If Japanese Ace Yu Darvish is Available this Winter, Should the Cubs Go After Him?

The Daisuke Matsuzaka sweepstakes were exciting, if nothing else.

Even conceptually, the idea that teams were bidding to have the rights to negotiate with an international superstar – the best pitcher in the world, some said – was different and cool. How much would it cost just to talk to the guy? $10 million? $20 million? No. $51 million. This guy is going to be the pitching equivalent of Ichiro. Except better! With sprinkles!

Ah, but hype has a way of generating its own momentum; momentum that only hindsight can squash.

At the end of the day, the Red Sox have paid almost $100 million for one great season and a bunch of headaches. I doubt anyone would suggest the Red Sox are happy with the way that signing played out.

And, if it’s possible, Yu Darvish is more hyped than Daisuke was.

Darvish, who turns 25 next week, is one of the best pitchers in Japan, and the staff ace of the Hokkaido Nippon-Ham Fighters (if the name sounds familiar, it’s the land of wind and ghosts to which AAAA lifers Micah Hoffpauir and Bobby Scales were banished earlier this year). He could have come to the States after graduating high school in 2004, but elected instead to go pro in Japan.

There, he’s been a phenomenal success (though he still makes only $4 to 5 million per year), with a career ERA just above two, a WHIP just over one, and a K/9 just under nine. And he’s done all that as a teenager and an early-20-something. There’s no doubt that the kid is good.

But is he worth risking the Matsuzaka mistake?

Phil Rogers says the Cubs should seriously consider making a run at Darvish if his team decides to post him this Winter (Darvish won’t be a free agent for a while yet, so the only way he’s coming Stateside is if his team decides to sell him). And, in a vacuum, I agree.

Why wouldn’t you want to take a chance on a lottery ticket like Darvish? Expecting him to duplicate his Japanese results in MLB would be a mistake, but there’s no reason to be certain he couldn’t be a good Major League starter. In case this year didn’t shock your system to the truth: those guys can be pretty hard to find.

I say I would agree in a vacuum, because the money’s the thing. It always is.

I doubt a team is going to do the $50+ million posting thing again (and then another $50 million for the contract), but would $25 million be excessive? That would buy your team the exclusive right to make a deal with Darvish for six years. If he gets the $50ish million that Matsuzaka got on a contract, that’s a $75 million investment for six (prime) years of control. Would you sign Darvish, today, to a six-year, $75 million contract? I’m not sure what I would do, but it’s certainly an interesting discussion.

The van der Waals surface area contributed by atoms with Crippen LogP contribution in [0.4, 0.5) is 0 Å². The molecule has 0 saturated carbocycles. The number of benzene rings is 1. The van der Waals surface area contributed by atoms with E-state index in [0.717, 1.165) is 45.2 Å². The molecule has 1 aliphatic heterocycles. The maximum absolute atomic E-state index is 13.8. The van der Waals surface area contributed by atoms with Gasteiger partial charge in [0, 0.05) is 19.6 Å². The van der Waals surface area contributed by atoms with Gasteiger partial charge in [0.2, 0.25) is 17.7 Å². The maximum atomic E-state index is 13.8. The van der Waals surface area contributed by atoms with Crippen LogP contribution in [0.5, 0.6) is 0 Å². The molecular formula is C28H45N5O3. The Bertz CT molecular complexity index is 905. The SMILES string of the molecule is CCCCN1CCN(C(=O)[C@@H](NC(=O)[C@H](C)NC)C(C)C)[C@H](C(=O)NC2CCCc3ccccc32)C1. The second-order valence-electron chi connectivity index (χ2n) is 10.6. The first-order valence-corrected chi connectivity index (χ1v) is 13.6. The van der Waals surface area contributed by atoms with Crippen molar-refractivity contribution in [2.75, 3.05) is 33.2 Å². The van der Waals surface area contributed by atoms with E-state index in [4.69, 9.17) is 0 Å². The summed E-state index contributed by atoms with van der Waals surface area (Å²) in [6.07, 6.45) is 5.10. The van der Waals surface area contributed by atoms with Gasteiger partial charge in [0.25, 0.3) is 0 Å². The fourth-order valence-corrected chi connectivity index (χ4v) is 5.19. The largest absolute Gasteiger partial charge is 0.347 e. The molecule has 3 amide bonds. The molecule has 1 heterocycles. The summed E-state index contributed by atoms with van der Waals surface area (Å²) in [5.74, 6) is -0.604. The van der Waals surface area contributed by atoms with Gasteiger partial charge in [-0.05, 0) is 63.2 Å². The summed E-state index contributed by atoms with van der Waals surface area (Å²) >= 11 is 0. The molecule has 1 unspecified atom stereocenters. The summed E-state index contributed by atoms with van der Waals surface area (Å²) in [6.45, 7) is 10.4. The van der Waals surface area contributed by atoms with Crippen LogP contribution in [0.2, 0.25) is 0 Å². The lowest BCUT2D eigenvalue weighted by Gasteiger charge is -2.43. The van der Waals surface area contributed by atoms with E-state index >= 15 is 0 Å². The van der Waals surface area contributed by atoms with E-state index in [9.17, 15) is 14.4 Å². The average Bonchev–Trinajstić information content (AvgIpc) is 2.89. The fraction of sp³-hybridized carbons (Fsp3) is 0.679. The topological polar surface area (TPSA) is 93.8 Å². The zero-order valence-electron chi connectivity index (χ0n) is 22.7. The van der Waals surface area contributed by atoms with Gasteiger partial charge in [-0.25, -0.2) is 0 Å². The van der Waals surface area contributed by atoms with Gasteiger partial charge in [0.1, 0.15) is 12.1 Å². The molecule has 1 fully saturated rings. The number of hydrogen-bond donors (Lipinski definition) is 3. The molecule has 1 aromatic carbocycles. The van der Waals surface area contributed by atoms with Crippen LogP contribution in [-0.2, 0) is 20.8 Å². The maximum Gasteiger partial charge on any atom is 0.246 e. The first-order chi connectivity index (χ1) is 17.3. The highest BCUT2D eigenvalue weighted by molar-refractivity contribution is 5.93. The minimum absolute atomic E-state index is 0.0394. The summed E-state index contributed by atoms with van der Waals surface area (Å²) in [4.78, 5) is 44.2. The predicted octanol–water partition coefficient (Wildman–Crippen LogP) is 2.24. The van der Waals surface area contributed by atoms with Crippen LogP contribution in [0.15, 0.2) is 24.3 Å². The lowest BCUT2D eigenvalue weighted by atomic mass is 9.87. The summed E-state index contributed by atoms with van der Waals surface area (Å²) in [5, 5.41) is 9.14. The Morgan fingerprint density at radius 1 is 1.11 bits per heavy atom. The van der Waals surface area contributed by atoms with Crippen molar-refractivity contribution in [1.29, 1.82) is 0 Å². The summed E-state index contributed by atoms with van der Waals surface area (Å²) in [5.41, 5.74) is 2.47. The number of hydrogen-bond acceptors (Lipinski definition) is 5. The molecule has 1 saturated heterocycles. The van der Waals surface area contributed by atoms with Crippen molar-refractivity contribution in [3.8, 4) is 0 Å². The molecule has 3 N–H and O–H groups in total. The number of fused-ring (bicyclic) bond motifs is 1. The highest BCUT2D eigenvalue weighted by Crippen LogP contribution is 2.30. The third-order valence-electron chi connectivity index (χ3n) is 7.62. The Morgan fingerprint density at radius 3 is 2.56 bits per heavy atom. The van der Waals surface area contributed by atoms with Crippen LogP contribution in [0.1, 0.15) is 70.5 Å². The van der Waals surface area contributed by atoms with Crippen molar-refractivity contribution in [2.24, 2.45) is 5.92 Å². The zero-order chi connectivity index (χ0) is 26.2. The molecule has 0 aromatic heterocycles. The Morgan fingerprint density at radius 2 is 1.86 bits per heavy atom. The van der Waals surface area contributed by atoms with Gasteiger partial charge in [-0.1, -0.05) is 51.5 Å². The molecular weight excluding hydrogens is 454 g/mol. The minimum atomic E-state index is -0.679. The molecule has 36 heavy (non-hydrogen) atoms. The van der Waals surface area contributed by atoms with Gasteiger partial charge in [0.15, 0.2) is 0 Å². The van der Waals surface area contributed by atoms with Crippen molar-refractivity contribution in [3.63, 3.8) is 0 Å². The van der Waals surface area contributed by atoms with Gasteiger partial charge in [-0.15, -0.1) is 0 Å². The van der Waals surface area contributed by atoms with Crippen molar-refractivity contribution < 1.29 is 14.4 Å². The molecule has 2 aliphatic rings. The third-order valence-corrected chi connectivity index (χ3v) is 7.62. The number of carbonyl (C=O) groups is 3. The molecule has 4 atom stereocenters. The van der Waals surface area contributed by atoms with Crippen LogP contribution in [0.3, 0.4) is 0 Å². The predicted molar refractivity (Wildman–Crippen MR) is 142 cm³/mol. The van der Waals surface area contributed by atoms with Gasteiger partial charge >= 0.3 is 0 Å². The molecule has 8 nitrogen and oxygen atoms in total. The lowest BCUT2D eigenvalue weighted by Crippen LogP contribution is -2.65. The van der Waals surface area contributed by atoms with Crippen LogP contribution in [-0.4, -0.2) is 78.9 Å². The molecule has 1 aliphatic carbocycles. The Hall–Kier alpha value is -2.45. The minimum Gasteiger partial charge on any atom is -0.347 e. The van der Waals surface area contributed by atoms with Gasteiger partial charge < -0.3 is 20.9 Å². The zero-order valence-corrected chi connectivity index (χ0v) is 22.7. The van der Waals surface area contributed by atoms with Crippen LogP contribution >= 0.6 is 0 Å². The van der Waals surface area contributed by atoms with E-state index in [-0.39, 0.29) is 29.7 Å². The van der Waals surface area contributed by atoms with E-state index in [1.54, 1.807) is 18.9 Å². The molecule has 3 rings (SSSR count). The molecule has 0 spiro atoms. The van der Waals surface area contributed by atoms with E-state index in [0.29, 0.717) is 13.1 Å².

For now, we’ll have to wait and see if he’s posted this Winter, and, if he is, whether the Cubs will sniff around at the bidding. It seems likely that they would, not only because of their need for pitching, but because true Japanese superstars like Darvish can offer teams in a large market additional revenue streams. For what it’s worth, MLBTR recently confirmed that Darvish does have American representation on the agent side. It would seem silly to have such an arrangement if it was out of the realm of possibility that you’d be coming over to the States in the near term.

I’m hoping Darvish’s team decides to post him this year if for no other reason than, like with Daisuke, it would be pretty exciting to discuss and watch unfold.

Brett Taylor is the editor and lead writer at Bleacher Nation, and can also be found as Bleacher Nation on Twitter and on Facebook.

33 responses to “If Japanese Ace Yu Darvish is Available this Winter, Should the Cubs Go After Him?”

  1. Johnny

    No more [racial slur].

    [Edited for open racism. Damn, I hate editing comments, but that's just ridiculous, and not cool around here.]

    1. TWC

      Seriously? That’s gonna fly around here? Super lame, dude.

    2. RoughRiider

      11 score and 15 years ago “our fathers brought forth on this continent, a new nation, conceived in Liberty, and dedicated to the proposition that all men are created equal”

  2. CubsFanatic

    I’d want to see him in action in person first before offering anything. I’d say $20M should be it to just talk with him. Anything more than to just talk with someone is ridiculous. I don’t know about this anyway. Daisuke and Fukudome weer supposed to be able to help teams out and look whats happened. I’d say if we could get him for 6-8 million per year at three years, I wouldn’t mind seeing us run for him.

  3. Dan0mite

    Eveything I’ve seen (which isn’t much) is that the Rangers are the front runners to land him.

  4. Jason